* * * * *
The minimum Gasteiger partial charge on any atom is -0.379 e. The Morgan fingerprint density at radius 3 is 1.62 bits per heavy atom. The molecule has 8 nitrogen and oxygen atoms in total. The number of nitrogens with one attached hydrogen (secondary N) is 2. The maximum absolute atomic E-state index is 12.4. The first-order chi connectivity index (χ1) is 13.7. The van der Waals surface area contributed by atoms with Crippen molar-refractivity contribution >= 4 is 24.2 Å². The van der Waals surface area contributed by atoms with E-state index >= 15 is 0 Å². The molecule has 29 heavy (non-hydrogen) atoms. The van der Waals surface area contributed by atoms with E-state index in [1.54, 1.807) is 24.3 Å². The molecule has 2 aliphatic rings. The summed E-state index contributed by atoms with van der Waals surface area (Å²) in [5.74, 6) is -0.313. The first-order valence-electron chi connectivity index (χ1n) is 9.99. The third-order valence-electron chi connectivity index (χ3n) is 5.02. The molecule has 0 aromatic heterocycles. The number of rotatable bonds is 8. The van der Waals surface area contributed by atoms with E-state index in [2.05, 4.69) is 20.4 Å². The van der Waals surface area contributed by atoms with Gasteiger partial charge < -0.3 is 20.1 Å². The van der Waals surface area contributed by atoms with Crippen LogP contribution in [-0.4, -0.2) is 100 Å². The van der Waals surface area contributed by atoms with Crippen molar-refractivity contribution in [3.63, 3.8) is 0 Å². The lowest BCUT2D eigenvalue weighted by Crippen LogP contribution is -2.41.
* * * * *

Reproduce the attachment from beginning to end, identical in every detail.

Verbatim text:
The minimum Gasteiger partial charge on any atom is -0.379 e. The Morgan fingerprint density at radius 3 is 1.62 bits per heavy atom. The molecule has 8 nitrogen and oxygen atoms in total. The number of nitrogens with one attached hydrogen (secondary N) is 2. The maximum absolute atomic E-state index is 12.4. The first-order chi connectivity index (χ1) is 13.7. The van der Waals surface area contributed by atoms with Crippen molar-refractivity contribution >= 4 is 24.2 Å². The van der Waals surface area contributed by atoms with E-state index >= 15 is 0 Å². The molecule has 29 heavy (non-hydrogen) atoms. The van der Waals surface area contributed by atoms with E-state index in [1.54, 1.807) is 24.3 Å². The molecule has 2 aliphatic rings. The summed E-state index contributed by atoms with van der Waals surface area (Å²) in [5.74, 6) is -0.313. The first-order valence-electron chi connectivity index (χ1n) is 9.99. The third-order valence-electron chi connectivity index (χ3n) is 5.02. The molecule has 0 aromatic heterocycles. The number of rotatable bonds is 8. The van der Waals surface area contributed by atoms with E-state index in [2.05, 4.69) is 20.4 Å². The van der Waals surface area contributed by atoms with Gasteiger partial charge < -0.3 is 20.1 Å². The van der Waals surface area contributed by atoms with Crippen LogP contribution in [-0.4, -0.2) is 100 Å². The van der Waals surface area contributed by atoms with Crippen molar-refractivity contribution in [3.63, 3.8) is 0 Å². The lowest BCUT2D eigenvalue weighted by Crippen LogP contribution is -2.41.